• Hard Shell Mitts w/ insulated removable - One pair each. A good pair of ski mittens/gloves work well.


  • Balaclava - Look for a simple lightweight model.
  • Warm Lightweight synthetic/wool hat - Hat should cover ears.
  • Baseball cap/sun hat - One with a good visor to shade the nose and eyes. Synthetic is nice as it dries quickly.
  • Bandana - Used to shade your neck.


  • Trekking Poles - One pair of adjustable three section Ski/Trekking poles with shock absorbers.
  • Headlamp - A good quality climber’s headlamp. Bring extra batteries. LED Type is best.
  • Glacier glasses - 100% UVA/B, IR, high quality optical lenses designed for mountain use and must have side covers. High quality “wrap around” style glasses work as well. Its extremely important for glasses to have either side shields or wrap around to protect eyes from high wind and dust.
  • Headlamp or flashlight
  • Spare bulbs
  • Batteries
  • Binoculars

Camping / Sleeping Gear

  • Sleeping pad
  • Matches / lighter in waterproof container
  • Water bottles
  • Water pump

Sleeping bags:

  • How warm a bag do you need? Sadly, sleeping bag ratings are not a bombproof guideline for selecting a sleeping bag because the ratings themselves vary from shape to shape, fill to fill, regional conditions, body size, and how you use it. More important still is how tired and how well nourished you are—tired trekkers and climbers who’ve hardly eaten all day are excellent candidates for the chills. On Kilimanjaro a bag rated to at least minus 23 degrees Celsius (minus 10 degrees Fahrenheit) is good. Most Tanzanian outfitters offer sleeping bags for rent.


  • On Kili, for all routes other than the Marangu Route (whose huts must be booked in advance), it is advisable to bring a tent. There are huts on many of the routes other than Marangu, but these are in such a bad state of repair that few climbers use them. Porters and guides use the huts for cooking, so they have soot-coated walls and are pretty unappealing. However, most outfitters provide tents for Kili.


  • Because your porters will carry the bulk of your load (usually sleeping bags, tents, nighttime gear, etc.), you need to only bring a personal day pack for trekking on all Tanzanian mountains. You will have the carried bag delivered to you each night so you can use the gear.

Stoves / Fuel:

  • As a result of deforestation, stoves are now required on Tanzanian peaks. But you need not bring either stove or fuel on any Tanzanian peak, unless you plan something quite out of the ordinary. In short, leave them at home.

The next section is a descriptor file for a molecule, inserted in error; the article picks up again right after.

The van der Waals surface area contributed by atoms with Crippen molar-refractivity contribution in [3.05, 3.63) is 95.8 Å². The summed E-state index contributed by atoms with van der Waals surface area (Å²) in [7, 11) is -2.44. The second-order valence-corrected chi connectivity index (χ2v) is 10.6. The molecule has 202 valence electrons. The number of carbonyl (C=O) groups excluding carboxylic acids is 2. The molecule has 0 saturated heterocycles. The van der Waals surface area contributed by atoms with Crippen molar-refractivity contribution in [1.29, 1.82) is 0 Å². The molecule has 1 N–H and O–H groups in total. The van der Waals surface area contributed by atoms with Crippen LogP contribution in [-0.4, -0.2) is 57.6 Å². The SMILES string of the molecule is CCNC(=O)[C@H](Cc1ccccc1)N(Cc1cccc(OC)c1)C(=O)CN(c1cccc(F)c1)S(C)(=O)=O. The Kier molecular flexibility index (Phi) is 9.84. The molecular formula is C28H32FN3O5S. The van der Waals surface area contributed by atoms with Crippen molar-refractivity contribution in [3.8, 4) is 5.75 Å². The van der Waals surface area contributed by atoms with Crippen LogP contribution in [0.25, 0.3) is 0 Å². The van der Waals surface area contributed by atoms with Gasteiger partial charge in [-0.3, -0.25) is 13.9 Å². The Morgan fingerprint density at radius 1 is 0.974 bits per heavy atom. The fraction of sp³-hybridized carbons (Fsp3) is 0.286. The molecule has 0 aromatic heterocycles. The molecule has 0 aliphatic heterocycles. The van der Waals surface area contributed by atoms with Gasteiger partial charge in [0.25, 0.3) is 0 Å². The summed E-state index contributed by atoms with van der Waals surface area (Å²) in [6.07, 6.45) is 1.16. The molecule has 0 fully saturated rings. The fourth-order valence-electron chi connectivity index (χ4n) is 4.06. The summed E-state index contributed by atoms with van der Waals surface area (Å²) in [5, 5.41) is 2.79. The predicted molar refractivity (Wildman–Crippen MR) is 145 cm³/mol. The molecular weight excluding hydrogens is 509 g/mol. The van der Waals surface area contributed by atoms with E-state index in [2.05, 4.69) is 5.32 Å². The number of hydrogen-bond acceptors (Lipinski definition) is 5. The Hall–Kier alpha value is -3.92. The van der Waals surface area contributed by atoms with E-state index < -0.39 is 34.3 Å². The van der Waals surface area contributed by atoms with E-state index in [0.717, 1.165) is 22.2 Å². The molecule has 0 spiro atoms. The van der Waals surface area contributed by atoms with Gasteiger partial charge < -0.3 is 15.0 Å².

Personal Hygiene

  • Toothbrush Toilet paper
  • Toothpaste Small backpacking towels
  • Dental floss Sunblock (very important)
  • Shaving kit Lip cream with sunblock
  • Soap
  • Prescription drugs
  • Epi-pen if needed

First Aid Kit

  • Small personal first-aid kit - (Simple and Light) Aspirin (Extra Strength Excedrin is best), Antibiotic ointment, Moleskin, molefoam, waterproof first-aid tape, athletic tape, Band-Aids, personal prescriptions, etc. The guides will have extensive first-aid kits, so leave anything extra behind. Please let your guide know about any medical issues before the climb.
  • Drugs/Medications/Prescriptions - Climbers should bring Pepto Bismol. Ciprofloxin (Cipro) 500mg tablets for traveler’s diarrhea and for urinary tract infections. Azithromycin (Z-pak) 250mg tablets for non-gastrointestinal infections. Acetazolamide (Diamox) 125 or 250 mg tablets for altitude sickness. Ibuprofen (Advil, Motrin) 200mg tablets for altitude headaches, sprains, aches, etc. Excedrin for headaches. Acetaminophen (Tylenol) 325mg tablets for stomach sensitivity.


  • Duffle Bag - A small duffle can be nice for storing things at the hotel during the expedition and extra clothing while traveling.
  • Plastic bags - To line stuff sacks to keep gear dry and line pack. Trash Compactor bags are best.
  • Water bag or bladder systems, they freeze or are hard to fill.
  • Map
  • Camera / film /Digital Card
  • Compass
  • Journals / pens
  • Whistle
  • Zippered plastic bags
  • Pocketknife
  • Sewing kit
  • Extra food
  • Insect repellent
  • Pee Bottle - (One Liter) Optional. Highly recommended. For cold nights in the tent. Large mouth, clearly marked bottle.
  • Pee Funnel - (for women). Optional. Highly recommended. For cold nights in the tent. Good idea to practice.
  • Extra clothing

Discuss with your outfitter other things you’ll need to bring. Generally, you will not need to bring along your own cooking utensils or food, as they will be provided. However, you still might want to bring some of your own food in case the Tanzanian mountain food is not palatable.

Technical Mountaineers

  • Mountaineering boots (leather boots work fine)
  • Helmet
  • Harness
  • Crampons (flexible, twelve-point crampons work fine)
  • Ice tools / axes
  • Extra ice picks and accessories
  • Carabiners (20–30)
  • Slings or runners (6–10)
  • Ropes, 60 meters (200 feet) x 9 millimeters (2)
  • Set of wired stoppers (usually 8–10)
  • Ice screws (6–10)
  • Set of camming units (with half sizes for the more serious routes)
  • UV-blocking goggles or mountaineering glasses
  • Technical day pack
  • Bivy sack
  • Stove
  • Fuel containers / fuel
  • Cooking pots
  • Cooking kit